The truth—Of the gospel. Yielded to, it subjects to itself those who receive it, and leads them to faith and the Holy Spirit, the Purifier.

Unfeigned—Without hypocrisy or pretence.

Love of the brethren—Higher and stronger than common love, from which both St. Peter and St. Paul distinguish it.

Fervently—Intensely, with all the powers on the stretch, as will be if it truly come out of a purified heart.


Verse 23

23. Born again—Mutual brotherly love among Christians has its foundation and reason in the common spiritual birth by which they become sons and daughters together in the family of God.

Not of corruptible seed—As in the way of ordinary human generation; but of incorruptible seed, namely, by the power of the Holy Spirit imparting the divine nature, through the medium of the word or doctrine of God, (parallel to truth, in 1 Peter 1:22,) preached and believed. And this word liveth and abideth, for whatever God has said is eternally true.


Verse 24

24. For—Confirming the statement that the word of God lives and abides, by Isaiah, Isaiah 40:5-7, probably quoted from memory and accommodated. It beautifully places the frailty and transitoriness of man and his works in contrast with the enduring character of God’s word.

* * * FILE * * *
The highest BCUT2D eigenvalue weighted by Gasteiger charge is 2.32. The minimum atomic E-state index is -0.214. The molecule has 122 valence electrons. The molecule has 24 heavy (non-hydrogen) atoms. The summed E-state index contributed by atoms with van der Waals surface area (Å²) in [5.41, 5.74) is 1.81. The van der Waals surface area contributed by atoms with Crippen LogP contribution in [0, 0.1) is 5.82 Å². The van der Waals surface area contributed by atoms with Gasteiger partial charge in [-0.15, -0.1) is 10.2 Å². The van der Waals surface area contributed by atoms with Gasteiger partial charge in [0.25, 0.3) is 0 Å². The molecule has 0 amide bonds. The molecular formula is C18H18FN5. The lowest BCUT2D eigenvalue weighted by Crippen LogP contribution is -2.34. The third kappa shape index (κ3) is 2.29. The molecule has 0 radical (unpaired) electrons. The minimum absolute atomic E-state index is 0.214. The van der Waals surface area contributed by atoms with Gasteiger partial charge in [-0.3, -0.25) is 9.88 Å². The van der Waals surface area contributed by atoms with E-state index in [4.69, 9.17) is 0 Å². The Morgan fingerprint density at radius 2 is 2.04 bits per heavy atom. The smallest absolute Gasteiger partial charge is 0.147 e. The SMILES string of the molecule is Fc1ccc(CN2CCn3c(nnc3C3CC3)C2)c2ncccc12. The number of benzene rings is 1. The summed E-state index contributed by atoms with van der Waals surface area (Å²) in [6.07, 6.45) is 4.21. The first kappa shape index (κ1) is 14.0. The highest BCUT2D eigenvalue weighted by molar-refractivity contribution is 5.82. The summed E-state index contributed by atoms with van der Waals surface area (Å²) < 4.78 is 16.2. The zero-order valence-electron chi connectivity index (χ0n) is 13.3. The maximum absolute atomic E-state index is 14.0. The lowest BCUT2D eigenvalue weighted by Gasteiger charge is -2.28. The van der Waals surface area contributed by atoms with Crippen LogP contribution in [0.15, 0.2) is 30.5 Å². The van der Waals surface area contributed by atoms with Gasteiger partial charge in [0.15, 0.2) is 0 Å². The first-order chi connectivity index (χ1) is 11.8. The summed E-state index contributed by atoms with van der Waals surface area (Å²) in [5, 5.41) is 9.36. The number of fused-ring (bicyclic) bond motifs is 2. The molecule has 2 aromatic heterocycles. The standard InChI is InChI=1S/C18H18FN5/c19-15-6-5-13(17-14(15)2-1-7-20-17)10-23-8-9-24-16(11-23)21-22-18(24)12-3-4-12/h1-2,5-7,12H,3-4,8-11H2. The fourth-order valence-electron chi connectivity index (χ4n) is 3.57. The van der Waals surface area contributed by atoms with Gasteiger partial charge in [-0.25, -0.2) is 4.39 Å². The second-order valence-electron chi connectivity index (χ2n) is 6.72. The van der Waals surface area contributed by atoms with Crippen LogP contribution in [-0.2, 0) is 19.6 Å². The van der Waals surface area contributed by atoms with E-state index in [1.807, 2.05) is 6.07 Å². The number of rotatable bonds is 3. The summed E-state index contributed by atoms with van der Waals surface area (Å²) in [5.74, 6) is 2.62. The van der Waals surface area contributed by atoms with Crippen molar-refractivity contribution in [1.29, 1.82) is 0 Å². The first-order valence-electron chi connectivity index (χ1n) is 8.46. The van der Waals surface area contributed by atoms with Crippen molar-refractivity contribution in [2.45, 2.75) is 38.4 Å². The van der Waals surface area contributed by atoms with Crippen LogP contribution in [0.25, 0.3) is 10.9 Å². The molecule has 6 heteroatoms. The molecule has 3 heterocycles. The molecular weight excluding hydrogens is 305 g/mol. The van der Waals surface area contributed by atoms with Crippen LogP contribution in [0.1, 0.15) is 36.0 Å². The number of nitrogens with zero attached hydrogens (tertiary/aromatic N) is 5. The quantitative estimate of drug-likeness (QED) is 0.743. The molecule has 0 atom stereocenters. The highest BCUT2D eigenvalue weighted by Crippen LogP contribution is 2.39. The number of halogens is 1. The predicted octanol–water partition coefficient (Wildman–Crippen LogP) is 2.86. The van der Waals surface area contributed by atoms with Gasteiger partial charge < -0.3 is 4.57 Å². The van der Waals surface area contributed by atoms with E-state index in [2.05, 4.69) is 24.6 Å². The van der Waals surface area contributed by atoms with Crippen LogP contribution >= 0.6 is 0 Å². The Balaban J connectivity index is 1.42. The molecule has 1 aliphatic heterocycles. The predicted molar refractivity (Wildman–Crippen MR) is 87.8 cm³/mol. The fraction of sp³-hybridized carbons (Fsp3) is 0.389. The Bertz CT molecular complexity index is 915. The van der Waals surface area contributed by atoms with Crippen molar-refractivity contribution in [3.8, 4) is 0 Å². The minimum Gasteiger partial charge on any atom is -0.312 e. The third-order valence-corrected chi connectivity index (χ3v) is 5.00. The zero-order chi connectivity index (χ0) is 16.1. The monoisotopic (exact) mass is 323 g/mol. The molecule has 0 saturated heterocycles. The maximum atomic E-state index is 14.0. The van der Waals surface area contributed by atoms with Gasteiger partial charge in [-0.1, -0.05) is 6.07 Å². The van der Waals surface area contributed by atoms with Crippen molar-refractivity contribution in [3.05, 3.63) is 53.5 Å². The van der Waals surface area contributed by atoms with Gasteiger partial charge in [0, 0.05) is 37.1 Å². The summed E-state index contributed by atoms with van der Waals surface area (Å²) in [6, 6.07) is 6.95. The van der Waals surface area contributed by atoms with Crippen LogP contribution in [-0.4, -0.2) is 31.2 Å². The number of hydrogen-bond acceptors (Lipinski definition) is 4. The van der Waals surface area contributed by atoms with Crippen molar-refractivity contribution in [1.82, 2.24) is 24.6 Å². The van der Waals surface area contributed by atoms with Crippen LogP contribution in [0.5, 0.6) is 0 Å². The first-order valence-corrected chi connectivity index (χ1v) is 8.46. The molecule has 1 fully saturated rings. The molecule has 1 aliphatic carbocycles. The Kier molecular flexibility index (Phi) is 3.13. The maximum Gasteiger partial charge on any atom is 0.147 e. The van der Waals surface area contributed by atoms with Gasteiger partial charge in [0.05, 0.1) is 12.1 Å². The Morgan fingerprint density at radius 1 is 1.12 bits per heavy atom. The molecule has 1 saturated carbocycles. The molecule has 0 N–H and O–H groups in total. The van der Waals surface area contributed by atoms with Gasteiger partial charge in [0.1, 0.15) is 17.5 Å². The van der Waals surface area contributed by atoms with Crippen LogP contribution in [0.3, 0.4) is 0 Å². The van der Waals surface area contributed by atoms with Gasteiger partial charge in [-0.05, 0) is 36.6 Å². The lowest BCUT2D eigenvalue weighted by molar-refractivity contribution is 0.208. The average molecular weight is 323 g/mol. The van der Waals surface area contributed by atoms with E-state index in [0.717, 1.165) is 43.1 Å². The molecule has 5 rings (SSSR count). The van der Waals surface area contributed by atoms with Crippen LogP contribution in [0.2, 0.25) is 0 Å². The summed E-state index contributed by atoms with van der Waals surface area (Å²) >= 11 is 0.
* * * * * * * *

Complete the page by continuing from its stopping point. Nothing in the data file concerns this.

Flesh—Man in his earthly, human life.

Glory—His best and grandest possessions and productions, in which he prides himself, and which win admiration and honour from others, whether strength, wealth, fame, place, or power. But whatever they promise, like the grass they wither in an hour, and, like the leaves of its faded flower, they quickly fall.


Verse 25

25. And now comes the special application: the gospel, which was preached unto you by the first missionaries, and is now diffused among you, by which you were brought into a new spiritual life, is the very word of God that endureth forever. It surely follows that the faith and hope of the Christian rest upon a secure foundation.

 


Copyright Statement
These files are public domain.
Text Courtesy of BibleSupport.com. Used by Permission.

Bibliography Information
Whedon, Daniel. "Commentary on 1 Peter 1:4". "Whedon's Commentary on the Bible". https://www.studylight.org/commentaries/whe/1-peter-1.html. 1874-1909.

Lectionary Calendar
Thursday, November 14th, 2019
the Week of Proper 27 / Ordinary 32
ADVERTISEMENT
Commentary Navigator
Search This Commentary
Enter query in the box below
ADVERTISEMENT
To report dead links, typos, or html errors or suggestions about making these resources more useful use our convenient contact form
Powered by Lightspeed Technology